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On the 26th of August I returned to Washington, and found the President's house and public offices still burning, and learned that the British army had evacuated the city the preceding evening

As a part of the British Aeet soon afterwards ascended the Potomac, and plundered Alexandria of a large quantity of flour and tobacco, threatening Washington at the same time with a second invasion, it was not considered safe to bring the papers of the State Department back for some weeks, not, indeed, until the British feet generally had left the waters of the Chesapeake. In the meantime it was found necessary for me to proceed to Leesburg occasionally, for particular papers, to which the Secretary of State had occasion to refer in the course of his correspondence.

The next link in the history of the Declaration on parchment is found in a letter (received at the Senate, January 2, 1824) of John Quincy Adams, Secretary of State, and in a resolution of Congress (of May 26th) thereupon. These say:

[D] ... an exact facsimile, engraved on copperplate 14, has been made by direction of this department, of the original copy of the Declaration of Independence, engrossed on parchment

Two hundred copies have been struck off from this plate, and are now at the office of the department, subject to the disposal of Congress.

[D] Resolved, That the two hundred copies of the Declaration of Independence, now in the Department of State, be distributed in the manner following: two copies to each of the surviving signers 15 of the Declaration of Independence; two copies to the President of the United States; two copies to the Vice President of the United States; two copies to the late President, Mr. Madison; two copies to the Marquis de Lafayette; twenty

copies for the two Houses of Congress; twelve copies for the different Departments of the Government ; two copies for the President's house; two copies for the Supreme Court room; one copy to each of the Governors of the States; and one to each branch of the Legislatures of the States; one copy to each of the Governors of the Territories of the United States; and one copy to the Legislative Council of each Territory, and the remaining copies to the different Universities and Colleges of the United States, as the President of the United States may direct.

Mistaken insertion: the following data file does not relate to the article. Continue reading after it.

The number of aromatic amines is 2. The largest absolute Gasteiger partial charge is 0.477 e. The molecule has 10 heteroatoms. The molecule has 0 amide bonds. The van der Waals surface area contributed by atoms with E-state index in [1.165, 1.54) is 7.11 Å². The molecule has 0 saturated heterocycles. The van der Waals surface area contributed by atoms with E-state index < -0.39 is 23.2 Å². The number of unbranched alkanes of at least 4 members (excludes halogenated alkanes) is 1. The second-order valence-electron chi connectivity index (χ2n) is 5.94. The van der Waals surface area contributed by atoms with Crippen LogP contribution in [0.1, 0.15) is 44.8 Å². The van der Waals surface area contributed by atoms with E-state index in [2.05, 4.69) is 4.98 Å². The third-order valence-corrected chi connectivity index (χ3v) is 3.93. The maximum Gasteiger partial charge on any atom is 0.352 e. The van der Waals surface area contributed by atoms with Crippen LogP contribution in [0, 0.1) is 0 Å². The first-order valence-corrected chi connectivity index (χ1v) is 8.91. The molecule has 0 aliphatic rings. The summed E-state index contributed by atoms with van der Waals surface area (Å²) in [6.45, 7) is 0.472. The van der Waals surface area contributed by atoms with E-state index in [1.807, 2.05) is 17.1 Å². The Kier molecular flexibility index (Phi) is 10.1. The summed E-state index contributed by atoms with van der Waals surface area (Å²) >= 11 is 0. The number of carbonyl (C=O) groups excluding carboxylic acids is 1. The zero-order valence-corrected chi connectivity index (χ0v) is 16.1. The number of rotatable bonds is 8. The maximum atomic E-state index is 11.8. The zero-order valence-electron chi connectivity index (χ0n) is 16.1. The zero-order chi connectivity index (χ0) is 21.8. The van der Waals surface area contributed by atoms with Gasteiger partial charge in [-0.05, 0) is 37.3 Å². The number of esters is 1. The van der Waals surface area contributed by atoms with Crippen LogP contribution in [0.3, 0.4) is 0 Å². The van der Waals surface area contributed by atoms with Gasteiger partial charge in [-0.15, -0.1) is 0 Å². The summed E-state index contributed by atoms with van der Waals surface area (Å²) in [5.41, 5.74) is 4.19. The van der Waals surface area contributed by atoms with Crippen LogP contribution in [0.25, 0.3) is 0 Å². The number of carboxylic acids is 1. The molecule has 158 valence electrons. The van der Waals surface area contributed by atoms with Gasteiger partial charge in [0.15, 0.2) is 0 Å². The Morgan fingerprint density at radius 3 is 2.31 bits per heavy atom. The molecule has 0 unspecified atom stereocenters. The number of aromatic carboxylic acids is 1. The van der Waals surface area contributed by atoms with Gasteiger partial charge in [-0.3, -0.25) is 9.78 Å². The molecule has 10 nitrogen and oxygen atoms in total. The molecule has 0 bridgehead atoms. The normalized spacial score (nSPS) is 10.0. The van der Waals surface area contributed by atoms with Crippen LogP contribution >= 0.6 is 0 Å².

We have also, as we shall see 18, a letter of February 25, 1840, from R. H. Lee, the grandson, which speaks of the Declaration “at Washington ”.

Then comes a letter from Daniel Webster, Secretary of State, to Henry L. Ellsworth, Commissioner of Patents. It bears date June 11, 1841, and says :

17 Having learned that there is in the new building appropriated to the Patent Office suitable accommodations for the safe-keeping, as well as the exhibition of the various articles now deposited in this Department, and usually exhibited to visitors ... I have directed them to be transmitted to you

You will also receive the articles enumerated in the annexed schedule, C, which have been deposited in the Department since

[January 14] 1834, or which 18, having been usually exhibited to visitors at this Department, may be interesting to those calling at the Patent Office.